Poems and Selected Pieces from Books

                          Please feel free to email me any submissions you would like to add.



Funeral Blues

Stop all the clocks, cut off the telephone,

Prevent the dog from barking with a juicy bone,

Silence the pianos and with muffled drum

Bring out the coffin, let the mourners come.

Let aeroplanes circle moaning overhead

Scribbling on the sky the message He is Dead.

Put crepe bows round the white necks of the public doves,

Let the traffic policemen wear black cotton gloves.

He was my North, my South, my East and West,

My working week and my Sunday rest,

My noon, my midnight, my talk, my song;

I thought that love would last forever:  I was wrong.

The stars are not wanted now; put out every one,

Pack up the moon and dismantle the sun,

Put away the ocean and sweep up the woods;

For nothing now can ever come to any good.


W. H. Auden 1936

Submitted by Barbara DiStasio, in memory of Bob

The Paradox 

With the passage of time, we will begin to notice there are some aspects of Life Without Our Loved One that are… well, I never know what to call them.  Kate Braestrup describes this paradox so perfectly and beautifully in her book, “Here If You Need Me,” about the death of her husband, Drew:


Death alters the reality we inhabit; the death of an intimate changes it completely. No part of my life, from my most ethereal notions of God to the most mundane detail of tooth brushing, was the same after Drew died. Life consisted of one rending novelty after another.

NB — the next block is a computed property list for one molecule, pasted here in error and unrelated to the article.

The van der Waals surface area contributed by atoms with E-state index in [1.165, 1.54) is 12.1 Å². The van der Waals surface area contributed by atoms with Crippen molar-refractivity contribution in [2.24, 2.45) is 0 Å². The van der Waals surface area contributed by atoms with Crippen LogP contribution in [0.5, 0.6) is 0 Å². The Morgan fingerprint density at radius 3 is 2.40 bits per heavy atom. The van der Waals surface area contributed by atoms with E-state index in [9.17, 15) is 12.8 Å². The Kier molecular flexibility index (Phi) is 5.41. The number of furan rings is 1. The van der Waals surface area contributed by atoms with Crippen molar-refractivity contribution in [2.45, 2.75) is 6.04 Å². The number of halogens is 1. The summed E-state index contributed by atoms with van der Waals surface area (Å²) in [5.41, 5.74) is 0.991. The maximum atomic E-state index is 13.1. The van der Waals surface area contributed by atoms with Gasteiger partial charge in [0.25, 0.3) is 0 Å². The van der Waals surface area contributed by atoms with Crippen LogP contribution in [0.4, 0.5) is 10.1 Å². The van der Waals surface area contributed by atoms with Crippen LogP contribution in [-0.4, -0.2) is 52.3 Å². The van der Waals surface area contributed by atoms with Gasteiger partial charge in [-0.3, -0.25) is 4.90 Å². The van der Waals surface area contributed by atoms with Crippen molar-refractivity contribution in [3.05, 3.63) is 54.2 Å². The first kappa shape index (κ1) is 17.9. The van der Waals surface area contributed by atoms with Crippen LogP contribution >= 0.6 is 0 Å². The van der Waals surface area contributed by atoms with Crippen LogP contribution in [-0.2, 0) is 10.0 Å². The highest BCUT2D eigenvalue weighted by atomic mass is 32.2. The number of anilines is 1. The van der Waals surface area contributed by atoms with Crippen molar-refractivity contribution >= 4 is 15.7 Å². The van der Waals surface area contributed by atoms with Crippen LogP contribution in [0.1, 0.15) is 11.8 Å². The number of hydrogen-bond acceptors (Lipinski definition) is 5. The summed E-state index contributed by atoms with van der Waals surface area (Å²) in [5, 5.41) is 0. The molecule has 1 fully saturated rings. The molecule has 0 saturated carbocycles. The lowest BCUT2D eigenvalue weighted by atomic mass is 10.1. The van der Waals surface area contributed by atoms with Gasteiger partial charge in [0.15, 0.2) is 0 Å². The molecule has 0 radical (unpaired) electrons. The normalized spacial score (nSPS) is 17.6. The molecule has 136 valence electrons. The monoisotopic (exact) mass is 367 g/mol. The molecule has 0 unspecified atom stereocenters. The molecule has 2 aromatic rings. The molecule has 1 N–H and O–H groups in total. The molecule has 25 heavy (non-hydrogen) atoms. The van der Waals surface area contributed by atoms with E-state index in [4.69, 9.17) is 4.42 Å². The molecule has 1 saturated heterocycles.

Still, as time went on, some of these novelties proved to be blessings. And I had to learn to live with a paradox.


If Drew had lived, I would not have gone to seminary, would not be ordained, would not have become the Warden Service chaplain. There were places that would have gone unvisited and friends I would never have met.


So while on one hand there is my darling Drew, whom I will never cease to love and never cease to long for, on the other hand there is this wonderful life that I enjoy and I'm grateful for.


I can't make these two realities – what I've lost… what I found – fit together into some tidy pattern of divine causality. I just have to hold them on the one hand... on the other hand: just like that.


Your life will swing suddenly and cruelly in a new direction, and if you are really wise – and it's surprising and wondrous how many people have this wisdom in them – you will know enough to look around for love. It will be there, standing right on the hinge, holding out its arms. And if you are wise, you will fall against it and be held.


From HERE IF YOU NEED ME by KATE BRAESTRUP. Copyright © 2007 by Kate Braestrup. By permission of LITTLE, BROWN & COMPANY.



It is just like that. A paradox.



And then the day came,

when the risk

to remain tight

in a bud

was more painful

than the risk

it took

to Blossom


Anaïs Nin


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